A consecutive series of patients treated for secondary peritonitis of colorectal origin at the University Hospital Basel between 1 January 2001 and 31 December 2006 was identified using a hospital database. We performed a retrospective (post-hoc) analysis of available data: By chart review, pertinent data on patients’ characteristics, parameters for the calculation of scores, and information on the postoperative course were recorded and stored in an electronic data sheet (Excel for Macintosh X, Microsoft Corporation, Redmond, WA). Secondary peritonitis of colorectal origin was defined as an intra-abdominal infection due to breach in the integrity of the colon or rectum (perforation, infection, ischaemia, or as a result of previous surgery) [7, 8]. Patients with perforated appendicitis, with complicated diverticulitis exclusively treated percutaneously, and with abdominal trauma were excluded from this analysis. Patients with secondary peritonitis underwent (re)laparotomy, extensive lavage of all four quadrants, and control of the source for the peritonitis. In cases where the source control was not feasible or not guaranteed, a PR was invariably scheduled. A laparostoma was created when the intraabdominal pressure was found to be too high during the index operation or when a PR was scheduled. The index operation was defined as the first laparotomy performed for the secondary peritonitis. Therefore, in case of postoperative secondary peritonitis, the second laparotomy is the index operation. For comparisons, different groups were defined as follows: patients with (one or more) relaparotomies (relaparotomy group), patients without relaparotomy (no relaparotomy group), patients with a relaparotomy and/or an interventional drainage (relaparotomy-intervention group), patients without any relaparotomy or interventional drainage (no relaparotomy-intervention group). Characteristics of the patients’ population are given in table 1. The study was approved by the regional ethical committee before the data was collected.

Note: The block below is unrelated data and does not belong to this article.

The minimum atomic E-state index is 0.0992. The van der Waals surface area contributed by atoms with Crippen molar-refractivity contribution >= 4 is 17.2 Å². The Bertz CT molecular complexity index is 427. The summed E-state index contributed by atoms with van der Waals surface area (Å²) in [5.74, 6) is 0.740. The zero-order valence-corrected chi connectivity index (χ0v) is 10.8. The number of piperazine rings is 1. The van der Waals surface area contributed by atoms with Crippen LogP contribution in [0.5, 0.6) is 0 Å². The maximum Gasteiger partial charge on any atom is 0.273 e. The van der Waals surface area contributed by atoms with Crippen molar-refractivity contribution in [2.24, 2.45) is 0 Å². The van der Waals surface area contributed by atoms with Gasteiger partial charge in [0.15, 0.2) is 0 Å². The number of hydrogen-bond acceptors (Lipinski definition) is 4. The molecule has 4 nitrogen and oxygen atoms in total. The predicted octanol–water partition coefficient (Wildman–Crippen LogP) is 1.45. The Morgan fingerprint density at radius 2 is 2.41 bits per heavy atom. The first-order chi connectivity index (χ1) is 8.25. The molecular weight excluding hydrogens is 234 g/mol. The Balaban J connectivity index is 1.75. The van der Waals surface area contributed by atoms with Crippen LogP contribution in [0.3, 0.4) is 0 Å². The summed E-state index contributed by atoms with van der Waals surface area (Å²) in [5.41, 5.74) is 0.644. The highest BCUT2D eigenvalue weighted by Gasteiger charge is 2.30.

|Table 1: Characteristics of the population.|
|Aetiology of secondary peritonitis||Perforated diverticulitis||64||43.5%|
|Perforation due to ischaemia||14||9.5%|
|– Planned relaparotomy||17||11.6%|
|– Relaparotomy on demand||33||22.4%|
|Interventional drainage||Drainage only||5||3.4%|
|Relaparotomy and drainage||3||2.0%|
|Length of stay (days)||19||1–153|